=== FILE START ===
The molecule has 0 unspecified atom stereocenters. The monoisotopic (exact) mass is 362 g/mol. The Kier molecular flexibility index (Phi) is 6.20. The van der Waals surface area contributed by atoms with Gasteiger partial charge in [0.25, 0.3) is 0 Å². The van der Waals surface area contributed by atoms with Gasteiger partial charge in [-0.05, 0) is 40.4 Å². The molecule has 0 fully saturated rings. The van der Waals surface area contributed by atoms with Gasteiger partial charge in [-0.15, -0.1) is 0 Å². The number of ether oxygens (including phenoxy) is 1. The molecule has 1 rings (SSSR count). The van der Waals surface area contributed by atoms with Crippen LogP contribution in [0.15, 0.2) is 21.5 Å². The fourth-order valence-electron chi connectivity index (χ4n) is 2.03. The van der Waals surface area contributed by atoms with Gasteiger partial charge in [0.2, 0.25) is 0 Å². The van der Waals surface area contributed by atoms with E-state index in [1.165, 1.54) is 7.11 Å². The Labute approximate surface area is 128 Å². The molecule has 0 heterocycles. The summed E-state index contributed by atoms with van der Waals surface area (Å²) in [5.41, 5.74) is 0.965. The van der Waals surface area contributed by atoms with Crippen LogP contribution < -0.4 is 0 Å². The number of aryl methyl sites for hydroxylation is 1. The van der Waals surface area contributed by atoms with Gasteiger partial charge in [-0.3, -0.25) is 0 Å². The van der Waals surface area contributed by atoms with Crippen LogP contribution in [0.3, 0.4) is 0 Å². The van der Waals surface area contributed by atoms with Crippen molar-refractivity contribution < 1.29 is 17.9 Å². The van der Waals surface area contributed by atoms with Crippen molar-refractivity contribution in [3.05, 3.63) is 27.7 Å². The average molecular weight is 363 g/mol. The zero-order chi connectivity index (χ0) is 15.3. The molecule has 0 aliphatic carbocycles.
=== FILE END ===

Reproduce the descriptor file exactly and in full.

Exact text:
The molecule has 0 unspecified atom stereocenters. The monoisotopic (exact) mass is 362 g/mol. The Kier molecular flexibility index (Phi) is 6.20. The van der Waals surface area contributed by atoms with Gasteiger partial charge in [0.25, 0.3) is 0 Å². The van der Waals surface area contributed by atoms with Gasteiger partial charge in [-0.05, 0) is 40.4 Å². The molecule has 0 fully saturated rings. The van der Waals surface area contributed by atoms with Gasteiger partial charge in [-0.15, -0.1) is 0 Å². The number of ether oxygens (including phenoxy) is 1. The molecule has 1 rings (SSSR count). The van der Waals surface area contributed by atoms with Crippen LogP contribution in [0.15, 0.2) is 21.5 Å². The fourth-order valence-electron chi connectivity index (χ4n) is 2.03. The van der Waals surface area contributed by atoms with Gasteiger partial charge in [0.2, 0.25) is 0 Å². The van der Waals surface area contributed by atoms with E-state index in [1.165, 1.54) is 7.11 Å². The Labute approximate surface area is 128 Å². The molecule has 0 heterocycles. The summed E-state index contributed by atoms with van der Waals surface area (Å²) in [5.41, 5.74) is 0.965. The van der Waals surface area contributed by atoms with Crippen LogP contribution < -0.4 is 0 Å². The number of aryl methyl sites for hydroxylation is 1. The van der Waals surface area contributed by atoms with Gasteiger partial charge in [-0.3, -0.25) is 0 Å². The van der Waals surface area contributed by atoms with Crippen LogP contribution in [0.3, 0.4) is 0 Å². The van der Waals surface area contributed by atoms with Crippen molar-refractivity contribution < 1.29 is 17.9 Å². The van der Waals surface area contributed by atoms with Crippen molar-refractivity contribution in [3.05, 3.63) is 27.7 Å². The average molecular weight is 363 g/mol. The zero-order chi connectivity index (χ0) is 15.3. The molecule has 0 aliphatic carbocycles.